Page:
Profile | Portraits of Resistance


Zanele Muholi, Phaphama, at Cassilhaus, North Carolina, 2016, installation view ‘Somnyama Ngonyama’, Queen’s University Belfast quadrangle, 2021; photograph by Simon Mills, courtesy the Naughton Gallery. Zanele Muholi, Phaphama, at Cassilhaus, North Carolina, 2016, installation view ‘Somnyama Ngonyama’, Queen’s University Belfast quadrangle, 2021; photograph by Simon Mills, courtesy the Naughton Gallery.

The Naughton Gallery, located in Queen’s University Belfast, hosts two exhibitions which both incorporate considerations of African history and culture, coming from differing perspectives, but sharing a number of visual and ideological characteristics. The first, ‘Sorry, Neither’ (25 May – 11 July), is a group show in the gallery of mostly Afrofuturist work and the second, which is shown in partnership with the Belfast Photo Festival, is a remarkable selection of self-portraits by South African visual activist and photographer, Zanele Muholi (3 June – 1 August). These are printed large scale and shown in the university grounds.

Sorry, Neither

The multi-layered art and activism movement Afrofuturism has developed over a number of years, with the jazz of Sun Ra, the funk of George Clinton and the science fiction novels of Octavia Butler its forerunners. In visual terms it has developed a recognisable, but fluid, aesthetic and the lineage of many of the recent works included in ‘Sorry, Neither’ can be traced back particularly to Sun Ra, whose costumes and stage sets evoke the future cosmos from which he claimed to have travelled, seen in the low-budget 1974 film, Space is the Place. Afrofuturist film has developed considerably from this rather rudimentary beginning to, for example, the beautiful and moving ecological sacrifice in a futuristic East Africa in the short from 2009, Pumzi, written and directed by Wanuri Kahiu. The aesthetic reached a wide audience in Ryan Coogler’s 2018 Marvel blockbuster, Black Panther.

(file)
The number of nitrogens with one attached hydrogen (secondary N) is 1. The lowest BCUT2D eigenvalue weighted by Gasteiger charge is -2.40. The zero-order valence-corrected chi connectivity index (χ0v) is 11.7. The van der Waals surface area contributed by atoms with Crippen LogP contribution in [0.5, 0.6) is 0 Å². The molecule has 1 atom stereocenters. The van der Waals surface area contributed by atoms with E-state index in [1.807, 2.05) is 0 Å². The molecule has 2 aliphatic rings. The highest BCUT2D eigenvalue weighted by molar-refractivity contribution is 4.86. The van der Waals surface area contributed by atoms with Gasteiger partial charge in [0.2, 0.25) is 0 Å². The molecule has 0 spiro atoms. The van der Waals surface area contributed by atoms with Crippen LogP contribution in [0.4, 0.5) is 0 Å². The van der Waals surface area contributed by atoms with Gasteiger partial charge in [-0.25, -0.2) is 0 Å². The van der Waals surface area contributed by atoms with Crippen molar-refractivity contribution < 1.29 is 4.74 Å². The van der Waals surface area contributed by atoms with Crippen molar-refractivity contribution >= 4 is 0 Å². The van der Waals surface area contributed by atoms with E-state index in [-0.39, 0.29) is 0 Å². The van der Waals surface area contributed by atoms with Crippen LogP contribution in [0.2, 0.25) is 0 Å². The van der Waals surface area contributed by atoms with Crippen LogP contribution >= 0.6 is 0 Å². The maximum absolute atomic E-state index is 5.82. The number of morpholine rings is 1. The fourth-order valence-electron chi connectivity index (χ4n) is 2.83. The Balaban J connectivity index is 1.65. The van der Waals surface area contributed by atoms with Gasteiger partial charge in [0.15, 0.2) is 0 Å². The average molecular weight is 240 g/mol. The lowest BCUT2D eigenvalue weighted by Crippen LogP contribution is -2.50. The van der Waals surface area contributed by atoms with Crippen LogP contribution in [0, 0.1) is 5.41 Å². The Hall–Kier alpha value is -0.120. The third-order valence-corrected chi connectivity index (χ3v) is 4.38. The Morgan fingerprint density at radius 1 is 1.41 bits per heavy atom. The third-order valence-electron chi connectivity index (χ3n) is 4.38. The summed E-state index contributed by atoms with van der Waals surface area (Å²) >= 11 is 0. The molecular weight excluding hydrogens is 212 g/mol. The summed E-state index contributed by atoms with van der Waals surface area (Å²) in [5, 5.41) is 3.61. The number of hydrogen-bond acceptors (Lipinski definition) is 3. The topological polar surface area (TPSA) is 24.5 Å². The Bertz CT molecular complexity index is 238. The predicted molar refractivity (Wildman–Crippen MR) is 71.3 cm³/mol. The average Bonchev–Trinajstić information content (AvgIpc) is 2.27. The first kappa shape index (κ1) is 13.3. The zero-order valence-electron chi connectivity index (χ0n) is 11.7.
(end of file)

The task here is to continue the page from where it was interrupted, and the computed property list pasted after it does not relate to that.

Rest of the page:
Afrofuturism is an art of resistance, grounded in objective analysis and imaginative rethinking of history. It blurs the distinctions between past, present and future to create new realities which can highlight the nature of injustice and oppression or present alternatives which negate them. This marks a distinction from (other) forms of resistance, which assert the primacy of material reality over ideas – ever since Marx stated that it is not consciousness that determines being, but social being that determines consciousness.

The two sides of this ideological contradiction can, perhaps, be reconciled through the formation of a strategy that looks to W.E.B. Du Bois’s notion of double consciousness, whereby African Americans recognise that their identities can be formulated through the juggling of their Africanness and their Americanness. As an extension of this, the material and the ideal, the traditional and the modern, the actual and the potential, can impact on each other to create a dialectical basis for understanding historical realities and potential futures. This can in turn form the basis of fictional discourse, existing across all artistic forms (exploring the historical truths of slavery, lynch mobs, Jim Crow and now the growth of the Black Lives Matter movement in the face of the state murder of George Floyd), while simultaneously creating new futuristic, posthuman diageses in which the African diaspora has autonomously forged its realities.

The work shown in ‘Sorry, Neither’ is almost exclusively based on the human figure. Many are located in future or extra-terrestrial environments and at times display signs of evolved or mutated physical characteristics – in the works of Benji Reid and Charlot Kristensen, for example, humans have gained the ability to fly.